So close! Iceland almost gets female-majority parliament

Iceland Election

REYKJAVIK, Iceland (AP) — Iceland briefly celebrated electing a female-majority parliament Sunday, before a recount produced a result just short of that landmark for gender parity in the North Atlantic island nation.

The initial vote count had female candidates winning 33 seats in Iceland’s 63-seat parliament, the Althing, in an election that saw centrist parties make the biggest gains.

Hours later, a recount in western Iceland changed the outcome, leaving female candidates with 30 seats, a tally previously reached at Iceland's second most recent election, in 2016. Still, at almost 48% of the total, that is the highest percentage for women lawmakers in Europe.

Only a handful of countries, none of them in Europe, have a majority of female lawmakers. According to the Inter-Parliamentary Union, Rwanda leads the world with women making up 61% of its Chamber of Deputies, with Cuba, Nicaragua and Mexico on or just over the 50% mark. Worldwide, the organization says just over a quarter of legislators are women.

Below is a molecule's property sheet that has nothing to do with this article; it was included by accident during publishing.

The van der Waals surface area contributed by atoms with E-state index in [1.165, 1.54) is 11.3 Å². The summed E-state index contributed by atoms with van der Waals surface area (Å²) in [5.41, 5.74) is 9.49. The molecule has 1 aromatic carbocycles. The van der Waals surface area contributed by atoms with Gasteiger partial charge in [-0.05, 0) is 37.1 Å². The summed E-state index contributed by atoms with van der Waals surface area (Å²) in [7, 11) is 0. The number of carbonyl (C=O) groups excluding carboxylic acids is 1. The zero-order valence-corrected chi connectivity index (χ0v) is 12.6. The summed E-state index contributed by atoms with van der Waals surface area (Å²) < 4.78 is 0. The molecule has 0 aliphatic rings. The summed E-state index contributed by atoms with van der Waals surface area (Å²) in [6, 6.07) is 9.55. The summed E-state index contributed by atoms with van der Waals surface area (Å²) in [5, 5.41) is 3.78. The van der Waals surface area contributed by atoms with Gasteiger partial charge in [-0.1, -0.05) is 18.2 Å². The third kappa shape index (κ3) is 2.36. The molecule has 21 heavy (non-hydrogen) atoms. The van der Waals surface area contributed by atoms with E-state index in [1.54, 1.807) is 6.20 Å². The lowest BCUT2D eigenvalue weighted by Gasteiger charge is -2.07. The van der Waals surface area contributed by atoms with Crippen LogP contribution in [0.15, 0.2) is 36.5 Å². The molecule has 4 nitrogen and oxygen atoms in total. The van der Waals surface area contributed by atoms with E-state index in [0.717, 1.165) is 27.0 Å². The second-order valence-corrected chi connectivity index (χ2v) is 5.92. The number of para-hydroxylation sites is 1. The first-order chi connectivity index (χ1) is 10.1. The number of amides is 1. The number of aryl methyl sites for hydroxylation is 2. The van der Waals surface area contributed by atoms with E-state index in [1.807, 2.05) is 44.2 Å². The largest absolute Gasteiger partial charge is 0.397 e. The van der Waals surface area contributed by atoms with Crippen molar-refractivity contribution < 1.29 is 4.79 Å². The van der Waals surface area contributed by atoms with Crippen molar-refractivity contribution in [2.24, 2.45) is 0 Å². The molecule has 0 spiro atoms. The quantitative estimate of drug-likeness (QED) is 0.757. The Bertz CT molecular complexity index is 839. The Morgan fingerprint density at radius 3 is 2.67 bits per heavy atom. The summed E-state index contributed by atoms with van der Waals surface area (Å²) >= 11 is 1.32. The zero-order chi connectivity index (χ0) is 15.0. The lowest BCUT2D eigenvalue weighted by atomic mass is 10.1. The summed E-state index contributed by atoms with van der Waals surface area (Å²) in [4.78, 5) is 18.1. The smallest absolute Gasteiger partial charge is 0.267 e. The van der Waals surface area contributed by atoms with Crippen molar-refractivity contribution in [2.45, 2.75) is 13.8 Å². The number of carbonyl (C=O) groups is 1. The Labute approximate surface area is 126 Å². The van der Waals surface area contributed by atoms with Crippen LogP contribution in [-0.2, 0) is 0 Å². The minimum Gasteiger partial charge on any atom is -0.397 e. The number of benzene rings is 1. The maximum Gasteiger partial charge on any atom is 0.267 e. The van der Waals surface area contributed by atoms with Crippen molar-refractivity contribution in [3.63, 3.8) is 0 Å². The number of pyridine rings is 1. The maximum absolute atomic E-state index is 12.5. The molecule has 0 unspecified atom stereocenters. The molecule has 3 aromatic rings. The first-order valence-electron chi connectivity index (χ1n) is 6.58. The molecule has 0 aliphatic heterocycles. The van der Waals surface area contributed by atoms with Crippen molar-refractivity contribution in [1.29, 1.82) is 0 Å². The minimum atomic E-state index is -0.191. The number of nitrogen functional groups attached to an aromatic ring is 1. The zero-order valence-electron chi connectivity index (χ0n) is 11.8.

“The female victory remains the big story of these elections,” politics professor Olafur Hardarson told broadcaster RUV after the recount.

Iceland’s voting system is divided into six regions and the recount in western Iceland was held after questions about the number of ballots cast. The mistakes have not been entirely explained but are thought to be due to human error.

The three parties in the outgoing coalition government led by Prime Minister Katrin Jakobsdo